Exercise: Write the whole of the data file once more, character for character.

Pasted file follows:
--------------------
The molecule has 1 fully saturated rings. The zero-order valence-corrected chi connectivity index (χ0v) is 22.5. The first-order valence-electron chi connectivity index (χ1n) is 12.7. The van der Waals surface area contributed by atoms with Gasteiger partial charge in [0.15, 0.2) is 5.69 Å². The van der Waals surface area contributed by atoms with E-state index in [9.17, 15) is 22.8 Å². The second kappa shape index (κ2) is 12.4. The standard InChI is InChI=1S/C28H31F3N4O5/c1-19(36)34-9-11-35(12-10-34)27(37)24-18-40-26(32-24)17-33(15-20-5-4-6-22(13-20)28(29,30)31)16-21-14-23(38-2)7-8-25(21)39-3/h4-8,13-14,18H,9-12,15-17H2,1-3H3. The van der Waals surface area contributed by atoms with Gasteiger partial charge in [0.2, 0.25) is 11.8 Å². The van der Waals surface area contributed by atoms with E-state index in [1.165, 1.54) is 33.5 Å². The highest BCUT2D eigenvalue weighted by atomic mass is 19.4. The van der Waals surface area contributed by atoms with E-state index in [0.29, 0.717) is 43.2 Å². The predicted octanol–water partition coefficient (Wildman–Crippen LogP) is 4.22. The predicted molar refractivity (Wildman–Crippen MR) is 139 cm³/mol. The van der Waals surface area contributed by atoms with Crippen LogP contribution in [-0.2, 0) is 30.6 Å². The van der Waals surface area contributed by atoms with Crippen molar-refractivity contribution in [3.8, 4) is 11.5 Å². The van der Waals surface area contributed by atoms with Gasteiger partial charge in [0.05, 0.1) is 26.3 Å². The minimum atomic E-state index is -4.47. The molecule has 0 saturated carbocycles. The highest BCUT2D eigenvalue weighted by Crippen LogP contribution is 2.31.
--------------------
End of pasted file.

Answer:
The molecule has 1 fully saturated rings. The zero-order valence-corrected chi connectivity index (χ0v) is 22.5. The first-order valence-electron chi connectivity index (χ1n) is 12.7. The van der Waals surface area contributed by atoms with Gasteiger partial charge in [0.15, 0.2) is 5.69 Å². The van der Waals surface area contributed by atoms with E-state index in [9.17, 15) is 22.8 Å². The second kappa shape index (κ2) is 12.4. The standard InChI is InChI=1S/C28H31F3N4O5/c1-19(36)34-9-11-35(12-10-34)27(37)24-18-40-26(32-24)17-33(15-20-5-4-6-22(13-20)28(29,30)31)16-21-14-23(38-2)7-8-25(21)39-3/h4-8,13-14,18H,9-12,15-17H2,1-3H3. The van der Waals surface area contributed by atoms with Gasteiger partial charge in [0.2, 0.25) is 11.8 Å². The van der Waals surface area contributed by atoms with E-state index in [1.165, 1.54) is 33.5 Å². The highest BCUT2D eigenvalue weighted by atomic mass is 19.4. The van der Waals surface area contributed by atoms with E-state index in [0.29, 0.717) is 43.2 Å². The predicted octanol–water partition coefficient (Wildman–Crippen LogP) is 4.22. The predicted molar refractivity (Wildman–Crippen MR) is 139 cm³/mol. The van der Waals surface area contributed by atoms with Crippen LogP contribution in [-0.2, 0) is 30.6 Å². The van der Waals surface area contributed by atoms with Crippen molar-refractivity contribution in [3.8, 4) is 11.5 Å². The van der Waals surface area contributed by atoms with Gasteiger partial charge in [0.05, 0.1) is 26.3 Å². The minimum atomic E-state index is -4.47. The molecule has 0 saturated carbocycles. The highest BCUT2D eigenvalue weighted by Crippen LogP contribution is 2.31.